This happens often, and it happens because many businesses become distracted by “the latest and greatest” strategies and wind up losing sight of their larger goals along the way. Avoid this by setting strong, specific, consistent goals early (including how much you’re willing to spend) and referring back to them every step of the way.
If you get that part right and allow yourself to be confident about it, then you’ll never get distracted or have to change your marketing strategy. Instead, you’ll just pivot and change the tactics that you use to achieve your larger strategies and goals. This makes for a strong, reliable marketing plan that is much more likely to help you reach your audience and gain more qualified candidates over time.
Once you’ve set your goals, strategies, and tactics, your next step is to begin with implementation and actually talking to your audience. In order for this to be effective, you need to have a clear and thorough understanding of your target audience, including what they want to hear, where they spend their time, what they’re searching for online, and more.
And the importance of this part really cannot be overstated. With nearly 2 billion websites and the average adult spending 5.9 hours online a day, the reality is that there is a ton of content on the internet every day, and if you want to reach the right people and have them notice you, you must stand out from the crowd.
This requires, first and foremost, personalization and precision. Think about it: with platforms like Amazon making online experiences easier than ever – and tools like retargeting ads and advanced chatbots practically reading people’s minds – the reality is that today’s audiences have come to expect relevant, intuitive, authentic and ultra-personalized online experiences across the board, and they have zero patience for anything less.
And if you want to reach them, you have to keep that in mind and rise to the occasion.
How? First, by creating candidate personas. Candidate personas are fictional, generalized representations of your ideal candidates. Their purpose? To help everyone on your team truly step into the shoes of the people that you’re speaking to so you can understand what makes them tick, what they want to hear, and why. This, in turn, will help you target your content and create engaging information that anticipates your candidates’ interests, concerns, deal-breakers, and excitement.
Creating complete, accurate candidate personas will also allow you to customize your strategies and tactics so they bring the highest engagement and conversions possible. Finally, it will help you create content across the board – including blog posts, emails, ads, and social media posts – that speak directly to your target audience. In the long run, this can prevent a lot of missteps and save you a ton of money re-creating ads, blogs, and web content.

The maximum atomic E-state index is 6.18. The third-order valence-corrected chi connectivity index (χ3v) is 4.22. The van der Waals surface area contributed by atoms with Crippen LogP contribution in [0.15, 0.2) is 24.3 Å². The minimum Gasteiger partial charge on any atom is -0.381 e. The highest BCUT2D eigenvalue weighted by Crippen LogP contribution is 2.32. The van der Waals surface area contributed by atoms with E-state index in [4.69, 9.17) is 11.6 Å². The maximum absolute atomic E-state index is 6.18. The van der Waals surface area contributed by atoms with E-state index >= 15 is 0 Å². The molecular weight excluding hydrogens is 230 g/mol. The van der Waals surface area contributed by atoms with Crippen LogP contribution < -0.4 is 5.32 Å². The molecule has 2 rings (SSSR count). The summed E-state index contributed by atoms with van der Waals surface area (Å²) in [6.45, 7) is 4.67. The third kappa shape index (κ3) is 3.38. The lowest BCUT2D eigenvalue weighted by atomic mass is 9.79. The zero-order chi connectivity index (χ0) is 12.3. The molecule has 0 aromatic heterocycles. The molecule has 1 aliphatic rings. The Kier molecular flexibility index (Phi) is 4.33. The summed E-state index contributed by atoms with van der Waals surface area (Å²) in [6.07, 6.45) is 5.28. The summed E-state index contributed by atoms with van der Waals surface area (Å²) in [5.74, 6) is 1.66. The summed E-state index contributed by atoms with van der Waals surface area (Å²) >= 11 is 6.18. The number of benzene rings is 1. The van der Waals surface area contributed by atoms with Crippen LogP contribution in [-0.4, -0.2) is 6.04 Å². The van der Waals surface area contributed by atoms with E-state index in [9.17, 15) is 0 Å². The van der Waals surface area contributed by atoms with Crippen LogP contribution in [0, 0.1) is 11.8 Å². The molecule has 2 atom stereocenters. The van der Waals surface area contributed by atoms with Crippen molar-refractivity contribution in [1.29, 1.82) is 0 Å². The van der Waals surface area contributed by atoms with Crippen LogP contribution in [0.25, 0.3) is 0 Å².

Here’s how it’s done.
You have to start by conducting surveys, sending out forms, doing online research, or conducting direct interviews with the people that already work for your company (or even people that looked at your company but passed).
What are you asking them?
Well, basic information like their demographic, gender, and age group, of course, but that’s not the important part. You really have to go into the why and understand their:
Once you ask these types of questions and get the appropriate responses, the goal is to create at least 3 distinct candidate personas that everyone in your company can understand and refer back to when creating marketing content.
And remember – the more granular, the better. Even looking into things like location and personal data can help you take your targeting one step further and really ultra-personalize your personas.
Next, you can follow the same steps to develop your client personas. After all, you also may want to set your digital marketing strategies to attract new hiring company or employer needs, so you also need to set personas for those as well.
Once again, you will need to step into their shoes and understand what drives their decision-making.
Here are the same questions slightly tweaked to reach this audience:
Here’s a great persona-building template to get you started quickly. But again, don’t visit it until you have all of you information together, and remember – the more complete and accurate your personas, the less work and missteps you’ll have down the line.